The Beaver Valley Nuclear Power Station in Shippingport, Pennsylvania.
By Paul E McGinniss
Beaver County Blue via EcoWatch
On Oct. 3, Chesapeake Energy was issued a permit by the Pennsylvania Department of Environmental Protection (DEP) to drill for natural gas by fracking one mile from the Beaver Valley Nuclear Power Station in Shippingport, Pennsylvania.
This is disturbing news considering in January evidence proved that Ohio earthquakes were caused by a fracking wastewater injection well.
Shockingly, the Nuclear Regulatory Commission’s (NRC) regulation and oversight rules do not cover any related activity off site, including wastewater injection wells, oil and gas drilling—including fracking—or any other types of projects that are in near proximity to nuclear power plants.
So who oversees how drilling for oil and natural gas and related activity might affect the safety of nuclear power plants? Apparently no one.
According to Shale Reporter, an indendent website that provides an unbiased presentation of information about Marcellus Shale issues:
Continue reading Fracking Fukushima, Batman—Is that a Natural Gas Well Making Undergrounds Explosions Near a Nuclear Power Plant?
Springsteen in Pittsburgh: ‘Thunder Road’
Street scene in Reading
Concept means employees have stake in success of companies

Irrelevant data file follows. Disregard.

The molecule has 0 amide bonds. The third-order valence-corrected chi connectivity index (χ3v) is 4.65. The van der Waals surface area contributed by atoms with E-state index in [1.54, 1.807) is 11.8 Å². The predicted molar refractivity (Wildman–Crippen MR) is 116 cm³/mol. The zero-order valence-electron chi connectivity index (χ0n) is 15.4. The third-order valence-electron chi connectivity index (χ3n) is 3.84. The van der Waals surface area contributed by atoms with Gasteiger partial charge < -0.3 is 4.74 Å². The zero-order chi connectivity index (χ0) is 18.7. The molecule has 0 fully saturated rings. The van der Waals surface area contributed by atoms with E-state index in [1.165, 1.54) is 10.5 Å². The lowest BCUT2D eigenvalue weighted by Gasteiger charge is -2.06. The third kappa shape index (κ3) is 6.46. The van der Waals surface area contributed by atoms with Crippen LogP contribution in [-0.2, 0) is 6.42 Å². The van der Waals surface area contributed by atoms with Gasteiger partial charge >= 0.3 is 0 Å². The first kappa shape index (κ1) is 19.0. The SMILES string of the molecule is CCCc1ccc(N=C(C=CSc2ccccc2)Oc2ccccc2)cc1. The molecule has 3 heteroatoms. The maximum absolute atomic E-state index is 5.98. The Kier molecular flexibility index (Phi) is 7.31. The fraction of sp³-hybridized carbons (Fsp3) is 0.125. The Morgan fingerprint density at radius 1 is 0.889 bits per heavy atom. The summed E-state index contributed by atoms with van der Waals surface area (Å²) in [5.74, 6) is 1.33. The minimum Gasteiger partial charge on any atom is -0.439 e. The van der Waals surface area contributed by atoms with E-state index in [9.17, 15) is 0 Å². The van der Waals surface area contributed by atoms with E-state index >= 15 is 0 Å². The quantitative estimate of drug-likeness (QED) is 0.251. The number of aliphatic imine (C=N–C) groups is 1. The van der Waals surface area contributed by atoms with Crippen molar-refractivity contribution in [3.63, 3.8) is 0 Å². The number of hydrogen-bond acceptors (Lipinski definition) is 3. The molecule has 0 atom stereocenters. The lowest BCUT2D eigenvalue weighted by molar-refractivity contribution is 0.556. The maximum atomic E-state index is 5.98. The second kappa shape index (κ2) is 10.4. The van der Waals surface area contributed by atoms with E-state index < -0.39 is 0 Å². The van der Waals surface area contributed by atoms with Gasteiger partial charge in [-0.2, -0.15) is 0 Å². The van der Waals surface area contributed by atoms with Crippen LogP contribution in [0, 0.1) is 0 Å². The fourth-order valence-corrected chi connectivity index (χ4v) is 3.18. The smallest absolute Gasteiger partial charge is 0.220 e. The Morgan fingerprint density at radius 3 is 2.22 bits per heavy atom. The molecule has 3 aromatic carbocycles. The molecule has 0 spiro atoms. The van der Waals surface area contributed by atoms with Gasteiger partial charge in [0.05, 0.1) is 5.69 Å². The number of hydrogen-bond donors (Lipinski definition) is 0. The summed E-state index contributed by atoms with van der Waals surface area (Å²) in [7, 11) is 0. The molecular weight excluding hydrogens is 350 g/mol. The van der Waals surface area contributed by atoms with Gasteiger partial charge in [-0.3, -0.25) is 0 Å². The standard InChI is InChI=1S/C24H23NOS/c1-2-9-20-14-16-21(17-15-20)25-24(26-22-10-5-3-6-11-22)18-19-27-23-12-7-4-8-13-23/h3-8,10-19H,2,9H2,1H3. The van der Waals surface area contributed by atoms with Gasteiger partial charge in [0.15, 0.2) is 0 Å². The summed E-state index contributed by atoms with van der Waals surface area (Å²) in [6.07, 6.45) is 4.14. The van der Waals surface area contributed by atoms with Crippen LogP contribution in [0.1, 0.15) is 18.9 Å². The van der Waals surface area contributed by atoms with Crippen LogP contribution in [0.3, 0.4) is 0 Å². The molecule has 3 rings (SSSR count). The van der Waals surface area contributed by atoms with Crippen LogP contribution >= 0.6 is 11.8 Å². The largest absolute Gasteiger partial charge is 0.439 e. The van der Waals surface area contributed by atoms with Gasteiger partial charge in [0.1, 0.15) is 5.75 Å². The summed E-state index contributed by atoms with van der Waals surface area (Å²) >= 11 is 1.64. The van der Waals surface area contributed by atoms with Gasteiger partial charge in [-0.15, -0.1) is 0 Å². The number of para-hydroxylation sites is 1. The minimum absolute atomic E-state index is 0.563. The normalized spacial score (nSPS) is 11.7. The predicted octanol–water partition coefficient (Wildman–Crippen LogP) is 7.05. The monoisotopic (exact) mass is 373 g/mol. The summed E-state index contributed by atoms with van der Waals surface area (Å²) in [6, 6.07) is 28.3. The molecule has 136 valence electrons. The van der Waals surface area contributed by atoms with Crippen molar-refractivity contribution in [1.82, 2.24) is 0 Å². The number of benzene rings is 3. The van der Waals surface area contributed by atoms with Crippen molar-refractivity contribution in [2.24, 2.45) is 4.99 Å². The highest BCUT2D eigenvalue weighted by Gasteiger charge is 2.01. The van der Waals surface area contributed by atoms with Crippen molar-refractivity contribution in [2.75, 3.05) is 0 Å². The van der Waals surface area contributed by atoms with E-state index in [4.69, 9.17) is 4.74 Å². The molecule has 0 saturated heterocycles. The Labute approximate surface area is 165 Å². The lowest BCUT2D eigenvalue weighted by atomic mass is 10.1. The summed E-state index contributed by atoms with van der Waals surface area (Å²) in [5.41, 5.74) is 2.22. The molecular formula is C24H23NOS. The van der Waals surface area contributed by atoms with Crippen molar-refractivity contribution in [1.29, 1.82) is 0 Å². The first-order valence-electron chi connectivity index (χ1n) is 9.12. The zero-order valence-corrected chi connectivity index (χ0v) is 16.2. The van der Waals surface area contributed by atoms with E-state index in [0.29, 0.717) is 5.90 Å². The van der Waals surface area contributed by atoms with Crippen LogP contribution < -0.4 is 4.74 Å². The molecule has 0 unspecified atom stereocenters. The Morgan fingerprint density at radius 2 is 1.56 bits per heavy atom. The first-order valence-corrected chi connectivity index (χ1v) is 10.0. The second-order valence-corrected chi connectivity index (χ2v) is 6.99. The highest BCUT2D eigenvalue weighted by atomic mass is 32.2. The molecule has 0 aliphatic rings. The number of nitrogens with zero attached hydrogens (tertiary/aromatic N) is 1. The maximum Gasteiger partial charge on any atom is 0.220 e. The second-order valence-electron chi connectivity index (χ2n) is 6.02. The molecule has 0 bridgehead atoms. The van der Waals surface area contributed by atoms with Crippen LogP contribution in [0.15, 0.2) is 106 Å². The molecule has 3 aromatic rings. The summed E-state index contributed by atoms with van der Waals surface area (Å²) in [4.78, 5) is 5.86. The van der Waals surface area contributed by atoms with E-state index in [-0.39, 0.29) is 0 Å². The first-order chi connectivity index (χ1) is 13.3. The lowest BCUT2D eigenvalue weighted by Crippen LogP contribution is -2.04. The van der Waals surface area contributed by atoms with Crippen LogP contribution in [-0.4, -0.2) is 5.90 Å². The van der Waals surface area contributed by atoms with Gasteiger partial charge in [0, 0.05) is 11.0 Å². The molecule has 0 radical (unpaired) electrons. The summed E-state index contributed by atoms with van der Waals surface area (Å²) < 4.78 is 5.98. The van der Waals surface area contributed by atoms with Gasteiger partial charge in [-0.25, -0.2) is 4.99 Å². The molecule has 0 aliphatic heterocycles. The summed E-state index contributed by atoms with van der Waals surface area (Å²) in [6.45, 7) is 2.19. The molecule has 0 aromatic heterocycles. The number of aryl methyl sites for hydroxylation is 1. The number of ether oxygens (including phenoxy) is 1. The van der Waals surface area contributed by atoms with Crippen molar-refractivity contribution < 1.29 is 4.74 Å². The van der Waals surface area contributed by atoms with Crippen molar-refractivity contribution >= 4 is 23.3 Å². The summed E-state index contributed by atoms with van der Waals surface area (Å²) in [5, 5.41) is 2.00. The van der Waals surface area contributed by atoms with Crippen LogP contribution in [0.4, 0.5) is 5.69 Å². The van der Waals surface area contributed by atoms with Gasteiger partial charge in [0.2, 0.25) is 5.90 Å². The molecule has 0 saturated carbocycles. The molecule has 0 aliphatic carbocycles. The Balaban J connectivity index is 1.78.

By David Mekeel
Oct 27, 2012 – With poverty high in Reading, city officials are willing to try just about anything to create decent-paying jobs.
Friday afternoon, they heard a pitch for an idea that has worked elsewhere and might be just right in Reading.
Seattle-based filmmakers Melissa Young and Mark Dworkin, in town for the Berks Arts Council’s seventh annual Greater Reading Film Festival, were the featured guests at a lunchtime roundtable session focused on employee-owned businesses.
Young and Dworkin have created a documentary on the subject titled, "Shift Change: Putting Democracy to Work," which will be screened during the festival.
The film, and Friday’s discussion, centered around the concept of community-first businesses, in which employees have a real stake in the company.
"If the business does well, they do well," Dworkin said. "There’s an incentive to work hard, not to shirk off."
Employee-owned businesses can take many forms, Dworkin and Young said.
Some have no management structure at all, with decisions being made by consensus. Others have professional management, with an elected board of employees overseeing their decisions.
Continue reading Worker-Owned Businesses Might Be Answer to Unemployment in City of Reading, PA – and Elsewhere